Our series of excerpts from the 1921 book, “A Grammar of Color,” continues with Suggestions for Use of this Book and A Note on the Printing of this Book.
Previous sections in this chapter covered Hue, Value, Chroma, Chroma Scale, Opposite or Complementary Colors, and Color Balance.
Suggestions for Use of this Book
While some comprehension of the Munsell System of Color Measurement and Balance will, of course, make the color sheets of this book not only more intelligible, but more interesting, it is by no means essential to the usefulness of the book for those who have occasion to use or to select colors for printed matter.
The color sheets themselves present a considerable number of balanced combinations which are readily applicable to printing on these papers; and by experimenting with the extra sheets in the separate container, in accord with the instructions printed on them, the range is greatly increased. Also, the fact that nearly all the colors printed on any one sheet are so interrelated that they may be used in different combinations, than those shown, further multiplies the possible color combinations obtainable.
Each sheet is so arranged that any one of the pairs of color areas printed on it may be studied separately from the others. The slits divide each pair of areas into separate flaps, any one of which may be folded out over the fore-part of the sheet, as shown here.
By turning back the fore-part of the sheet, the color numbers will be revealed in positions opposite to each pair of areas. These color numbers or formulas are printed within a geometric form, corresponding to the forms of the areas to which they refer. These are the formulas of measurement according to the Munsell System, giving the three dimensions of each of the colors to which they refer.
The color of the paper of each sheet has been measured and the colors of the areas are related to it. On the inside of the sheet will be found a brief analysis of the series of colors used on that sheet. One of the pairs of colors has been selected in each case to print a decorative design, bearing the name of the paper, on the inside of the fore-part of the sheet. These two colors are also shown on a diagram in the positions they occupy on the scales of Hue and Chroma. Their positions on the scale of Value cannot be shown because the diagram is necessarily only two-dimensional.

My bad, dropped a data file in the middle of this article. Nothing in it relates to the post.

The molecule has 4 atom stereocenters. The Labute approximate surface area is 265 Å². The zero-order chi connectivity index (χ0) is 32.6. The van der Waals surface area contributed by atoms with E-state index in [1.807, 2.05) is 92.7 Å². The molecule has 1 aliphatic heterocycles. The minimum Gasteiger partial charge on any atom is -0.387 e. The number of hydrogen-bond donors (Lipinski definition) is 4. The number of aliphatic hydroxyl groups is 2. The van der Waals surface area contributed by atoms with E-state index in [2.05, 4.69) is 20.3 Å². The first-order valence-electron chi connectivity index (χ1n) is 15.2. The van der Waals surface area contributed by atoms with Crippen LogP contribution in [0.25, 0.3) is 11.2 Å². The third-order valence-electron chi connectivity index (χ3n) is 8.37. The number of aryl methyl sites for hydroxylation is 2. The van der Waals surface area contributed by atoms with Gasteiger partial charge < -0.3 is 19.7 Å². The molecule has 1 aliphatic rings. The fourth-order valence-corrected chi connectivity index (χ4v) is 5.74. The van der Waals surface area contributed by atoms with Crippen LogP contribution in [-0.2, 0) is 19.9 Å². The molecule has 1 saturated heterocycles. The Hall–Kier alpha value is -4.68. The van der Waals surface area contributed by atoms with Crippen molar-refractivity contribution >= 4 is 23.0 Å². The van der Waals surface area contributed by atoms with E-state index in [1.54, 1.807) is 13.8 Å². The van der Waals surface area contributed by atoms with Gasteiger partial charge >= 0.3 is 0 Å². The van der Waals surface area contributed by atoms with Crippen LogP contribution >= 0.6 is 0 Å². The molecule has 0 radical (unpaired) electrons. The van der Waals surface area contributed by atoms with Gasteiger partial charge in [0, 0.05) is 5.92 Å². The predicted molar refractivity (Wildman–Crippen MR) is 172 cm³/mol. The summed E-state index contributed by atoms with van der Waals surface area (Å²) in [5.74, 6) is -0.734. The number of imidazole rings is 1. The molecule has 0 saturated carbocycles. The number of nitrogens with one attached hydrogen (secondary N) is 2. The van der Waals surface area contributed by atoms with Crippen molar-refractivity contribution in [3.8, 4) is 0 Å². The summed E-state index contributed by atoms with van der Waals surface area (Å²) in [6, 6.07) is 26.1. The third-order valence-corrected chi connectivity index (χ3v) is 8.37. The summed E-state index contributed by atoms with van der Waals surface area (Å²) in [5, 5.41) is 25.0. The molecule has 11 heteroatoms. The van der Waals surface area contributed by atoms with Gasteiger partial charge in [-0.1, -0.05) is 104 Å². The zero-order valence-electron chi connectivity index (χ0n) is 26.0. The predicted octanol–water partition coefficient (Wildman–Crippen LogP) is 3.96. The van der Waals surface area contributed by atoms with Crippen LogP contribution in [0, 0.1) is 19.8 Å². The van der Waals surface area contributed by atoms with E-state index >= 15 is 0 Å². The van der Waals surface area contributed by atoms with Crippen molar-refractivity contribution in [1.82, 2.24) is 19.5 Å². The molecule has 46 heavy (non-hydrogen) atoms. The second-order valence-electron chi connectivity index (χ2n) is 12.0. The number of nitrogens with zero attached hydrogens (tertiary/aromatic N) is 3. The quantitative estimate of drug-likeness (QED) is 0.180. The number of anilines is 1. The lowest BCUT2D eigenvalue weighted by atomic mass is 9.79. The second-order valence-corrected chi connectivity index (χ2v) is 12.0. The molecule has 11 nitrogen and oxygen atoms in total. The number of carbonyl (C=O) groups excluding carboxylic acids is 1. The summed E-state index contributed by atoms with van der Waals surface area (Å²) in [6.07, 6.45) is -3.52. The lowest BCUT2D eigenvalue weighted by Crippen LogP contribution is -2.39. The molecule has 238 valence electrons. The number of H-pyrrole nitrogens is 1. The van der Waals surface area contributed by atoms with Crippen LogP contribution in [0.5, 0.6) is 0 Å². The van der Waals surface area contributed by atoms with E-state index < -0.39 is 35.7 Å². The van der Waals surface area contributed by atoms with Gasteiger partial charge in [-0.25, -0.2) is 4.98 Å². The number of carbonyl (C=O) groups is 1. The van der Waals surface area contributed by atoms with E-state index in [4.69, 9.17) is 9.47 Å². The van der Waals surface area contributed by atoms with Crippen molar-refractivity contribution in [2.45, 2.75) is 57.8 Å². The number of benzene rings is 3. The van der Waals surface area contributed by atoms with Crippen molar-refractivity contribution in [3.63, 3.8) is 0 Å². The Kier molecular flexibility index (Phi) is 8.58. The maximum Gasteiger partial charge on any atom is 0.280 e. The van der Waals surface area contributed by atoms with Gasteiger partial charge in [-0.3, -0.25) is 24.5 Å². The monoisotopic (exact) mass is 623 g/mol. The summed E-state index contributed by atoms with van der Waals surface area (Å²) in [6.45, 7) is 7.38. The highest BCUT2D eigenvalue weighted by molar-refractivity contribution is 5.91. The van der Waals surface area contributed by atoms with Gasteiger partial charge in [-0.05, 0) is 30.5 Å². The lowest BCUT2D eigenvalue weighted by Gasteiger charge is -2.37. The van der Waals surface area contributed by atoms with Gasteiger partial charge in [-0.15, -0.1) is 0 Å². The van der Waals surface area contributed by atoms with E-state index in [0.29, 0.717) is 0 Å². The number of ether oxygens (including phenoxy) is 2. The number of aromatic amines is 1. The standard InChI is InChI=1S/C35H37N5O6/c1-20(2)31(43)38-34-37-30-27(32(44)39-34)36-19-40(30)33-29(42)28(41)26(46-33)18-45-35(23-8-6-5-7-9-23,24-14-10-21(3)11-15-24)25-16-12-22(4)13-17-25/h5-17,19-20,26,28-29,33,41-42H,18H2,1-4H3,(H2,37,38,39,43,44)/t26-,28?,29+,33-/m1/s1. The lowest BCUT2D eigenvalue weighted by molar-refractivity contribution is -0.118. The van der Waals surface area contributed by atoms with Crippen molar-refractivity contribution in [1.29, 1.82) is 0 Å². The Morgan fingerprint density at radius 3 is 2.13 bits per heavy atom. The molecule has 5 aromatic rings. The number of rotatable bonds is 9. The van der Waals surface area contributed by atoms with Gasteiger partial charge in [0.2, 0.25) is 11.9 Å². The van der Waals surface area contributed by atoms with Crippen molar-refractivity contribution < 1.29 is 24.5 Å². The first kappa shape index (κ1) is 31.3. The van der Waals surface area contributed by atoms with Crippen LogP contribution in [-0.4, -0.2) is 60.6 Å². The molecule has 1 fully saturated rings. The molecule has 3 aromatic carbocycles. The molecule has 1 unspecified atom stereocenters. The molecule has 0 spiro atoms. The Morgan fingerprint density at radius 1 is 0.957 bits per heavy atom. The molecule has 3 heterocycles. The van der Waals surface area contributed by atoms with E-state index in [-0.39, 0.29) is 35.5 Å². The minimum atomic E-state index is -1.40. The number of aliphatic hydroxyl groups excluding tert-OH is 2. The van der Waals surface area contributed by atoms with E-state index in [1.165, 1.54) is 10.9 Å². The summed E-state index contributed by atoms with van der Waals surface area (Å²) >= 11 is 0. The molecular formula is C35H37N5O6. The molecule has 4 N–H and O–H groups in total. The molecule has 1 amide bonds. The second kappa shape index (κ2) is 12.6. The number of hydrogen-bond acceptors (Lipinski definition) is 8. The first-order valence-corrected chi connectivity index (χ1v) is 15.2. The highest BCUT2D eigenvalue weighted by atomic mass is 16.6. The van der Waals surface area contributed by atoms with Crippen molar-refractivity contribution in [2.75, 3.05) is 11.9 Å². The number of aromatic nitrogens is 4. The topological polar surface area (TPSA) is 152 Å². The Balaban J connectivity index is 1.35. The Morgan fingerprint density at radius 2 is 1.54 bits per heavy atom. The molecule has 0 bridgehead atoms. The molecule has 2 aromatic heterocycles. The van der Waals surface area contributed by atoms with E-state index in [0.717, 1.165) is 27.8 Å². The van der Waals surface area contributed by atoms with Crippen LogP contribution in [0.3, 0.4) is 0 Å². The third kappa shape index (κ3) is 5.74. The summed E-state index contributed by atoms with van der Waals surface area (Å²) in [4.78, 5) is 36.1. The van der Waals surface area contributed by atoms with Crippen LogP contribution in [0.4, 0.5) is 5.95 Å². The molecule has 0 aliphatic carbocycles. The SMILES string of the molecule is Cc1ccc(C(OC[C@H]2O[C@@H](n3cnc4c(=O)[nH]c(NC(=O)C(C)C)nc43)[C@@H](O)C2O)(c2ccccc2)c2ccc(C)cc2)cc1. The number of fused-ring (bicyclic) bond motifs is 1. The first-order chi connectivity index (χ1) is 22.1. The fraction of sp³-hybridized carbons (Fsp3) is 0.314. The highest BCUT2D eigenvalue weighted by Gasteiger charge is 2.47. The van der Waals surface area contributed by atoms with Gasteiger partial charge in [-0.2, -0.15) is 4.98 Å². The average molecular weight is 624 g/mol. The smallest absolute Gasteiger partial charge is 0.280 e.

A Note on the Printing of this Book
It has been suggested that printers would be interested to know something of the manner in which this book was printed, inasmuch as it presents some unusual problems of presswork and handling.
The color sheets were printed one up, on a single Kelly press, in a small pressroom entirely devoted to this job. The great number of impressions required on each sheet made speed and automatic feed almost imperative; and the constant changes of color called for an inking distribution system that was readily accessible to wash up. Five color areas were printed at one time by means of a closely divided fountain and split rollers. These areas, being printed across the shorter dimension of the sheet, made it necessary to run the sheet lengthwise instead of the way this size sheet would normally be run. The press was slightly altered by lengthening the feed and delivery boards and retiming the drop guides, and was set to double roll, because the sheet was actually longer than the printing circumference of the cylinder. Also the motion of the inking vibrator was somewhat curtailed because of the small space allowance between colors. In printing the inside of the sheet, no divided fountain could be used and the sheets were run in the normal way. Plates were beveled and mounted on patent blocks.
In nearly every case, a complete block of the areas and of the design on the inside of the sheet was run first with one impression of a white filler; and the different colors were printed over this. In a very few cases more than one impression of color was required.
The printing of the middle gray sheet, with the diagram in colors showing the three dimensions, was a special problem in itself which called for considerable care and patience. None of the colors or the different steps of gray was made by over printing, each one being a distinct impression over a white filler. Though some few of these colors were so placed that two of them could be printed at once by means of a divided fountain; it nevertheless required in all twenty-three impressions to complete this sheet, each of which called for fairly close register.
Fortunately, few printers are called upon to reproduce the actual pages of this book. Its color areas were required to match the Munsell measurements within the smallest possible margin of error and be so maintained throughout the edition.
In work not intended, as is this, to present color standards for study and comparison, there would be little point in striving for such a degree of accuracy.
- Part 1: Home Page
- Part 2: Preface, by the Strathmore Paper Company
- Part 3: Introduction to the Munsell Color System – The Color Sphere
- Part 4: Introduction to the Munsell Color System – Balance of Color
- Part 5: Introduction to the Munsell Color System – Unbalance of Color
- Part 6: A Practical Description of the Munsell Color System with Suggestions for Its Use – Section One: Hue, Value, Chroma
- Part 7: A Practical Description of the Munsell Color System with Suggestions for its Use: Color Chroma Scale
- Part 8: A Practical Description of the Munsell Color System with Suggestions for its Use: Opposite or Complementary Colors
- Part 10: A Practical Description of the Munsell Color System with Suggestions for its Use: Color Combinations
- Part 12: Two Proofs of a Design by Miss Helen Dryden for Vogue
- Part 13: The Color Sheets – Frost Gray; The Three Dimensions of Color
- Part 14: The Color Sheets – Gray, Pyro Brown
- Part 15: The Color Sheets – Brown, Grouse Drab
Leave a Reply